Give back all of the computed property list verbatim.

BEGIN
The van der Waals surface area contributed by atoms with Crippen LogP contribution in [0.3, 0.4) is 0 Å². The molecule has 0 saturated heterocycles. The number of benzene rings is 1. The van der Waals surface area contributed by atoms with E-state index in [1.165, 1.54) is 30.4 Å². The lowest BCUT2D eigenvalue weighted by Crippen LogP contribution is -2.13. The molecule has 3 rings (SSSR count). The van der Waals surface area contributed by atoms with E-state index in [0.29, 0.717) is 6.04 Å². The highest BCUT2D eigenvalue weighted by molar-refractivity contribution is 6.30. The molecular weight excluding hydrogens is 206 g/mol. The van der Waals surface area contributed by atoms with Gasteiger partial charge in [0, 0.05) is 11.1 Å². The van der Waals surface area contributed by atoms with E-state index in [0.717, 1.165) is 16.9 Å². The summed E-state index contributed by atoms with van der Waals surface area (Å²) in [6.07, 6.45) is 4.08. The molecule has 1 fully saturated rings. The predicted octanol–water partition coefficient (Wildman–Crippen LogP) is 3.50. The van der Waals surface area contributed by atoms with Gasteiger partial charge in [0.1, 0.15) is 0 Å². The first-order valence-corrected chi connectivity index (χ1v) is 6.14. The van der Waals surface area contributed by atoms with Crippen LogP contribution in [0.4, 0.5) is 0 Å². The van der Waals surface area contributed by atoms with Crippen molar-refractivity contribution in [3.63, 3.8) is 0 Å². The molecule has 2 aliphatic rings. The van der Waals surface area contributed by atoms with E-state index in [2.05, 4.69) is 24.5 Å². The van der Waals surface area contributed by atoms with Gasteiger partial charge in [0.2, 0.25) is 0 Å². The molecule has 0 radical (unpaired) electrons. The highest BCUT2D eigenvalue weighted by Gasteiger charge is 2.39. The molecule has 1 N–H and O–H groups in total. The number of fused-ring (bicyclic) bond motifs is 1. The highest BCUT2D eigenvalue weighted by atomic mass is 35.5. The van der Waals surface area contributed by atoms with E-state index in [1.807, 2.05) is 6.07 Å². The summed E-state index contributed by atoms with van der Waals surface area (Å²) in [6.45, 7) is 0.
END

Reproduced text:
The van der Waals surface area contributed by atoms with Crippen LogP contribution in [0.3, 0.4) is 0 Å². The molecule has 0 saturated heterocycles. The number of benzene rings is 1. The van der Waals surface area contributed by atoms with E-state index in [1.165, 1.54) is 30.4 Å². The lowest BCUT2D eigenvalue weighted by Crippen LogP contribution is -2.13. The molecule has 3 rings (SSSR count). The van der Waals surface area contributed by atoms with E-state index in [0.29, 0.717) is 6.04 Å². The highest BCUT2D eigenvalue weighted by molar-refractivity contribution is 6.30. The molecular weight excluding hydrogens is 206 g/mol. The van der Waals surface area contributed by atoms with Gasteiger partial charge in [0, 0.05) is 11.1 Å². The van der Waals surface area contributed by atoms with E-state index in [0.717, 1.165) is 16.9 Å². The summed E-state index contributed by atoms with van der Waals surface area (Å²) in [6.07, 6.45) is 4.08. The molecule has 1 fully saturated rings. The predicted octanol–water partition coefficient (Wildman–Crippen LogP) is 3.50. The van der Waals surface area contributed by atoms with Gasteiger partial charge in [0.1, 0.15) is 0 Å². The first-order valence-corrected chi connectivity index (χ1v) is 6.14. The van der Waals surface area contributed by atoms with Crippen LogP contribution in [0.4, 0.5) is 0 Å². The van der Waals surface area contributed by atoms with Crippen molar-refractivity contribution in [3.63, 3.8) is 0 Å². The molecule has 2 aliphatic rings. The van der Waals surface area contributed by atoms with E-state index in [2.05, 4.69) is 24.5 Å². The van der Waals surface area contributed by atoms with Gasteiger partial charge in [0.2, 0.25) is 0 Å². The molecule has 0 radical (unpaired) electrons. The highest BCUT2D eigenvalue weighted by Gasteiger charge is 2.39. The molecule has 1 N–H and O–H groups in total. The number of fused-ring (bicyclic) bond motifs is 1. The highest BCUT2D eigenvalue weighted by atomic mass is 35.5. The van der Waals surface area contributed by atoms with E-state index in [1.807, 2.05) is 6.07 Å². The summed E-state index contributed by atoms with van der Waals surface area (Å²) in [6.45, 7) is 0.